Saturday, December 16, 2006

Prediction Markets "Excluded" from CFTC Jurisdiction?

Can the Commodity Futures Trading Commission ("CFTC") properly claim jurisdiction over prediction markets? Jason Ruspini recently tackled that difficult question. Following a gracious caveat about the limits of his legal expertise, Jason concluded that "the agency has legal jurisdiction over prediction markets, but does not want to exercise it" for various reasons.

I've addressed the same question at some length in Gambling for the Good, Trading for the Future: The Legality of Markets in Science Claims, 5 Chapman L. Rev. 159, 172-76 (2002), and more briefly in Prediction Markets for Promoting the Progress of Science and the Useful Arts, 14 Geo. Mason L. Rev. __ (2006) (forthcoming). Jason refers only to the later paper, which relies on the earlier one for detailed analysis. That perhaps explains his complaint that, "Bell [] does not cite a relevant part of the [Commodity Exchange Act's] definition of 'excluded commodity' . . . ." I do cover that topic; I simply don't do so in the paper that Jason relies on.

What do I say in that earlier paper? First off, consistent with my later paper, I argue that the CEA does not give the CFTC jurisdiction over run-of-the-mill prediction markets. "The CEA does not cover contracts intended to effectuate future delivery, much less contracts that effectuate immediate delivery." 5 Chapman L. Rev. at 170-71 (footnote omitted). With that in mind, it becomes obvious why prediction markets should generally fall outside the CFTC's jurisdiction. Such markets typically deal in the present delivery of conditional rights: claim coupons payable in the event some contested claim comes true.

As all my writings on the topic have taken pains to concede, however, defining the exact scope of the CFTC's jurisdiction proves frustratingly difficult. A court might well decide that my argument smacks of logic-chopping. The Gambling for the Good paper thus spends a fair amount of time exploring what would transpire if the CFTC did win jurisdiction over prediction markets. Specifically, pages 172-76 discusses whether the claims traded on a prediction market would qualify as "excluded commodities" and, if so, what sort of regulations would apply. Here's my bottom line:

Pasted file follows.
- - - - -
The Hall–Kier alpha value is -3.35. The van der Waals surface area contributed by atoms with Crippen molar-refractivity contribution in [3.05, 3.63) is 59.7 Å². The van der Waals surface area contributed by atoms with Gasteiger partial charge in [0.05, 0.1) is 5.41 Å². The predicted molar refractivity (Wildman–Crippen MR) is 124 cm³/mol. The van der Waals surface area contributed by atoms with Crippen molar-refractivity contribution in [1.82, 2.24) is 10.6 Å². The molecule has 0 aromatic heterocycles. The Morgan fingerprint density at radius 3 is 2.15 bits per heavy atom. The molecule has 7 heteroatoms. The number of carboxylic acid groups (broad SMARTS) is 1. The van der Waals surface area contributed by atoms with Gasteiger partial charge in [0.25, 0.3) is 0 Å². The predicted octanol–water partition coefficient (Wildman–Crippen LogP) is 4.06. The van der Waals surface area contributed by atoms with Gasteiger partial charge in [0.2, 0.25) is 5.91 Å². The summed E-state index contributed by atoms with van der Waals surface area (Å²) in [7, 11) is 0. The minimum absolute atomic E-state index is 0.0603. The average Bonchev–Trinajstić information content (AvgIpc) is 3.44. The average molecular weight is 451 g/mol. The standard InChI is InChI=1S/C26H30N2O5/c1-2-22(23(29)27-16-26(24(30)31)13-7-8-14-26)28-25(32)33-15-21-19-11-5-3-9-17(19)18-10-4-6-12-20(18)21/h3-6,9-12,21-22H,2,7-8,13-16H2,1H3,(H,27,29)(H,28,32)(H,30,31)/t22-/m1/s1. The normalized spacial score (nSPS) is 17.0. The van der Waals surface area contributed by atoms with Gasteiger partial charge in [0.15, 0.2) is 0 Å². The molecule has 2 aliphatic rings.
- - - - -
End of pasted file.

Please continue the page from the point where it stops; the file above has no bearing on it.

[S]hould a market in science claims find itself subject to the CEA, it could attempt to qualify for the “excluded commodity” loophole that would largely free it from CFTC regulation. It looks highly probable, however, that the CFTC would have wide discretion to thwart any such attempt. At the least, to judge from precedent, the CFTC would probably not exclude a market in science claims from its regulations without also imposing crippling conditions.

Friends of prediction markets should not despair, however. First, as I've said, there remain good reasons to deny the CFTC jurisdiction over prediction markets. Second, the "hybrid instrument predominantly a security" category, described in Prediction Markets for Promoting the Progress of Science, offers yet another promising but untried legal hack for both preempting state gaming laws and forestalling CFTC regulation. Third, various state law pertaining to games of skill may well provide shelter for prediction markets.

That last legal strategy remains, so far as I can tell, completely unexplored in the extant literature on prediction markets. My initial research on that topic has proved heartening, encouraging me to learn more. I'll plan to say more about the topic later.